To me, sex scenes are at their best when they’re focusing on the sensations and feelings — some feelings of deeper emotion, like if someone’s happy or nervous; but more so feelings of lust and desire. Many romance novels focus on the longing, then end the scene before any sex happens; while a lot of erotica or straight sex scenes focus mostly on the actions. I prefer sex scenes that infuse both. I also like implications as opposed to direct references to certain body parts. Not dorky euphemisms, mind you; but not clinical terms either. It’s not that I mind seeing the word “penis,” it just seems to throw off the sexiness when I’m reading or writing a good sex scene.

 

I’m also not a big fan of sex scenes that refer to a vagina as a pussy. I’d sooner say “entered her” or something like that — I think most readers will know what that means, and can fill it in themselves (heh). But I think focusing on sexual emotions first, and then how the characters act on those feelings and desires directly after, is most important; letting each move and flow in rhythm like … well …

 

I’m definitely getting some Mommy Dearest vibes from this book. Are you a fan? Are there other works that have directly inspired either Without Condition or your writing in general?

 

I am a fan! “Tina! Bring me the axe!” But funny enough, I wasn’t really thinking of Mommy Dearest when I wrote this. I can see where those vibes would come from, though. Both feature overbearing mothers, as well as mothers who scar their children with their own fears and traumas.

 

I’m inspired equally by dark humor and mundane takes on things that are dark. One of my favorite authors is Augusten Burroughs. His humor is so biting, and he talks about some horrific things in his life with both humor and … like, he knows it was awful and traumatizing, but he also presents it as just so, because it was his life (and a large part of his life). He doesn’t hammer his readers over the head with what was shocking, bad, or wrong. He just shows it through talking about it and letting the events speak for themselves. I think that’s a rare gift.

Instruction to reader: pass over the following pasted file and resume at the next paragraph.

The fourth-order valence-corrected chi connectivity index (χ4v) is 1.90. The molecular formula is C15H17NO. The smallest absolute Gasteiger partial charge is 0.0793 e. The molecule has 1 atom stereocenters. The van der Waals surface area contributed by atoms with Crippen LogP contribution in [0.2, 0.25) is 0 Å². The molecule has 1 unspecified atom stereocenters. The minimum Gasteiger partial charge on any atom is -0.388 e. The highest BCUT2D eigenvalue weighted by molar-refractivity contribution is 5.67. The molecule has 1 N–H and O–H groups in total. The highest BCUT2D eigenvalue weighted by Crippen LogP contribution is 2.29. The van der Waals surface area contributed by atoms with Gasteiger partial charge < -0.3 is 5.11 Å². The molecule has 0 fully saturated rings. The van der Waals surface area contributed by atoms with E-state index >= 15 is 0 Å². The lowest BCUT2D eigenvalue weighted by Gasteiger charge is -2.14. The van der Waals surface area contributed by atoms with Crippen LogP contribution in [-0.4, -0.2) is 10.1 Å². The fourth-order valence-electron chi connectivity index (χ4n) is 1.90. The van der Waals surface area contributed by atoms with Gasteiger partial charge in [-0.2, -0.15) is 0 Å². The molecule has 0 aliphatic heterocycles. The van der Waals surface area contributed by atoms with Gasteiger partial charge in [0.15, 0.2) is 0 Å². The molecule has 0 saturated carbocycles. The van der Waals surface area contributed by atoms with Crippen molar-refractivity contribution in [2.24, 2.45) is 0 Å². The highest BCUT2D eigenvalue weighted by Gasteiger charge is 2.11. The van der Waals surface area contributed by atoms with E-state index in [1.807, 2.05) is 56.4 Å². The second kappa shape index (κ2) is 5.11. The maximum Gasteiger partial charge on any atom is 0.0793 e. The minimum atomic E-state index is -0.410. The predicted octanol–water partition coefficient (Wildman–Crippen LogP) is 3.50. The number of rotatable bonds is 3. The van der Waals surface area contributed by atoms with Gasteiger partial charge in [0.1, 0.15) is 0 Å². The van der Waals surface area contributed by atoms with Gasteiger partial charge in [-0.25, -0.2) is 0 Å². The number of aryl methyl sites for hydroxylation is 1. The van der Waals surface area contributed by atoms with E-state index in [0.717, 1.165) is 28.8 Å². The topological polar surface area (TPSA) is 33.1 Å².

In fiction, I’m similarly inspired by Flannery O’Connor. The way she tells a story about murder in “A Good Man is Hard to Find” is horrifying because of how casually she tells it. It’s just something that’s happening. I like horror that’s unsettling. It stays in my bones longer than a quick jump scare.

 

If there was a movie poster created for Without Condition, what would its slogan be?

 

She’s hidden the bodies. Hiding her heart is a little bit harder. (I love cheesy taglines)

 

Okay, this is a fun one for horror writers. We write horror, in part, to terrify others, but what are you afraid of?

 

My top 5: enclosed spaces, being bound or trapped, upsetting people (especially people I care about), slipping on ice, and the Extra-Terror-estrial ride at Magic Kingdom (it’s now closed. Good riddance).

 

I love that you published Without Condition so close to Valentine’s Day and during Women in Horror Month! What are your thoughts on being a woman writing in the horror genre – and also, what are your thoughts on Valentine’s Day?

 

I’ve always been drawn to dark fiction and horror in the stories I read and write. While I read a variety of genres, the darker stories hold a soft spot in my heart. My favorites tend to be less about monsters, the supernatural, and gore; and more about the darkness of people and their minds. This is the type of horror I like to write, and also the type of stories I like to write, period; be they straight horror, slice-of-life, romance, or other genres.

 

I like being able to write horror, and I like how much the genre has opened up to women writers over the past several years, especially in the indie scene. There are still barriers, but it’s really great to see women’s contributions to the genre being recognized and appreciated. Like any genre, horror is at its best when we get a variety of voices telling the stories.

 

I actually love Valentine’s Day. Growing up, it was always a friendship and family holiday for me. My parents gave me candy and a card (they still send me a Valentine’s Day package each year), and my friends and classmates gave each other those cartoon cards. As such, I never found it overly mushy, or felt anything against it; even though I was always single on Valentine’s Day until I met my husband. I still like to get cards for my friends, and candy for myself. And yes, I did intentionally release Without Condition close to Valentine’s Day because of its dark romantic nature.

 

Who is your favorite character in Without Condition? What’s your favorite thing they say in the novel (no need for context!)?

 

I like pretty much everyone (except Amanda and Mr. Murphy), but if I had to pick a favorite, it’d probably be Jackson. My favorite thing he says — the gravity of which will make more sense in context — is, “You would?”

 

What is your favorite line in Without Condition?